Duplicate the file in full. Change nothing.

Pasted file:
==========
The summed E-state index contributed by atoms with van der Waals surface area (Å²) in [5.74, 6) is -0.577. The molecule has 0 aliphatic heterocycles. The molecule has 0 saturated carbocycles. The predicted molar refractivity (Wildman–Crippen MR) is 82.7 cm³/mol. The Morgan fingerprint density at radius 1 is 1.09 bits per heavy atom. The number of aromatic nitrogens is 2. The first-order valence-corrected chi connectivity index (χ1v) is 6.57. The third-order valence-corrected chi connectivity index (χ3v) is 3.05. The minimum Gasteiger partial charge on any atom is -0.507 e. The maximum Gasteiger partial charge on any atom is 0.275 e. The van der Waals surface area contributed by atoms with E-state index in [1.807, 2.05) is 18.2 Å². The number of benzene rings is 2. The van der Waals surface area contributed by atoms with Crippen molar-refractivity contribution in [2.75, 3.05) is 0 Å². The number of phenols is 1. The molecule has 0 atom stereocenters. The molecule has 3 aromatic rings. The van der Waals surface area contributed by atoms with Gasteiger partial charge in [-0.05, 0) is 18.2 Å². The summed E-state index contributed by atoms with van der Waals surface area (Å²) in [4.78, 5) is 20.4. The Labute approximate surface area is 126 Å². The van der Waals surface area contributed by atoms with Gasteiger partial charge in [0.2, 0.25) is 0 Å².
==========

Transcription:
The summed E-state index contributed by atoms with van der Waals surface area (Å²) in [5.74, 6) is -0.577. The molecule has 0 aliphatic heterocycles. The molecule has 0 saturated carbocycles. The predicted molar refractivity (Wildman–Crippen MR) is 82.7 cm³/mol. The Morgan fingerprint density at radius 1 is 1.09 bits per heavy atom. The number of aromatic nitrogens is 2. The first-order valence-corrected chi connectivity index (χ1v) is 6.57. The third-order valence-corrected chi connectivity index (χ3v) is 3.05. The minimum Gasteiger partial charge on any atom is -0.507 e. The maximum Gasteiger partial charge on any atom is 0.275 e. The van der Waals surface area contributed by atoms with E-state index in [1.807, 2.05) is 18.2 Å². The number of benzene rings is 2. The van der Waals surface area contributed by atoms with Crippen molar-refractivity contribution in [2.75, 3.05) is 0 Å². The number of phenols is 1. The molecule has 0 atom stereocenters. The molecule has 3 aromatic rings. The van der Waals surface area contributed by atoms with Gasteiger partial charge in [-0.05, 0) is 18.2 Å². The summed E-state index contributed by atoms with van der Waals surface area (Å²) in [4.78, 5) is 20.4. The Labute approximate surface area is 126 Å². The van der Waals surface area contributed by atoms with Gasteiger partial charge in [0.2, 0.25) is 0 Å².